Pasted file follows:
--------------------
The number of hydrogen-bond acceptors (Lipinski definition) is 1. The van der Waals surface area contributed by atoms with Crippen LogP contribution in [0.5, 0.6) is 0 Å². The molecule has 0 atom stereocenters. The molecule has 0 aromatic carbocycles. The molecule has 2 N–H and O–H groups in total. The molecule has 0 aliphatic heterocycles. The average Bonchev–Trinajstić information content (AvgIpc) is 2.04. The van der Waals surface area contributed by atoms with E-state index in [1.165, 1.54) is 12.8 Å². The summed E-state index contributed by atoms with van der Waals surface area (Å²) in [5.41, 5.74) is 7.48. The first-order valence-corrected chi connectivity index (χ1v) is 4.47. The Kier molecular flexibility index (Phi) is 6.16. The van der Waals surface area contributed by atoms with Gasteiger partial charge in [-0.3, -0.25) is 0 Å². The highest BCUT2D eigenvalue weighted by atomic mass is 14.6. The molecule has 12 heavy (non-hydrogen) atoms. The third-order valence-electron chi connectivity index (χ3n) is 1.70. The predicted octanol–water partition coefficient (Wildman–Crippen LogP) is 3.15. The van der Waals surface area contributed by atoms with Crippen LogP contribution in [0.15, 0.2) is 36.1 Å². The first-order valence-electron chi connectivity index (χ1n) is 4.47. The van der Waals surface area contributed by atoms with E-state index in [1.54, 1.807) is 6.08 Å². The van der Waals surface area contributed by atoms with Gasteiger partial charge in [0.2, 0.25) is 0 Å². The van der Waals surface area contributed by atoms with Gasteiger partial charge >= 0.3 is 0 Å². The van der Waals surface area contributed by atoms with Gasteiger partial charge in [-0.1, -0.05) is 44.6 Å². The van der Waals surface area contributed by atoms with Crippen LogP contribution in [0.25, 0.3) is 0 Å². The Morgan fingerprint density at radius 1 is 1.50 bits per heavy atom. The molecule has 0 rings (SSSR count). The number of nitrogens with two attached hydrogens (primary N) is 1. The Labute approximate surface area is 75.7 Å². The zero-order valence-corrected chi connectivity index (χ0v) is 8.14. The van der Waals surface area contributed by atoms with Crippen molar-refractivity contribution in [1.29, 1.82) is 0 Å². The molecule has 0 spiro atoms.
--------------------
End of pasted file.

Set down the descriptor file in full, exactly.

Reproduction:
The number of hydrogen-bond acceptors (Lipinski definition) is 1. The van der Waals surface area contributed by atoms with Crippen LogP contribution in [0.5, 0.6) is 0 Å². The molecule has 0 atom stereocenters. The molecule has 0 aromatic carbocycles. The molecule has 2 N–H and O–H groups in total. The molecule has 0 aliphatic heterocycles. The average Bonchev–Trinajstić information content (AvgIpc) is 2.04. The van der Waals surface area contributed by atoms with E-state index in [1.165, 1.54) is 12.8 Å². The summed E-state index contributed by atoms with van der Waals surface area (Å²) in [5.41, 5.74) is 7.48. The first-order valence-corrected chi connectivity index (χ1v) is 4.47. The Kier molecular flexibility index (Phi) is 6.16. The van der Waals surface area contributed by atoms with Gasteiger partial charge in [-0.3, -0.25) is 0 Å². The highest BCUT2D eigenvalue weighted by atomic mass is 14.6. The molecule has 12 heavy (non-hydrogen) atoms. The third-order valence-electron chi connectivity index (χ3n) is 1.70. The predicted octanol–water partition coefficient (Wildman–Crippen LogP) is 3.15. The van der Waals surface area contributed by atoms with Crippen LogP contribution in [0.15, 0.2) is 36.1 Å². The first-order valence-electron chi connectivity index (χ1n) is 4.47. The van der Waals surface area contributed by atoms with E-state index in [1.54, 1.807) is 6.08 Å². The van der Waals surface area contributed by atoms with Gasteiger partial charge in [0.2, 0.25) is 0 Å². The van der Waals surface area contributed by atoms with Gasteiger partial charge >= 0.3 is 0 Å². The van der Waals surface area contributed by atoms with Gasteiger partial charge in [-0.1, -0.05) is 44.6 Å². The van der Waals surface area contributed by atoms with Crippen LogP contribution in [0.25, 0.3) is 0 Å². The Morgan fingerprint density at radius 1 is 1.50 bits per heavy atom. The molecule has 0 rings (SSSR count). The number of nitrogens with two attached hydrogens (primary N) is 1. The Labute approximate surface area is 75.7 Å². The zero-order valence-corrected chi connectivity index (χ0v) is 8.14. The van der Waals surface area contributed by atoms with Crippen molar-refractivity contribution in [1.29, 1.82) is 0 Å². The molecule has 0 spiro atoms.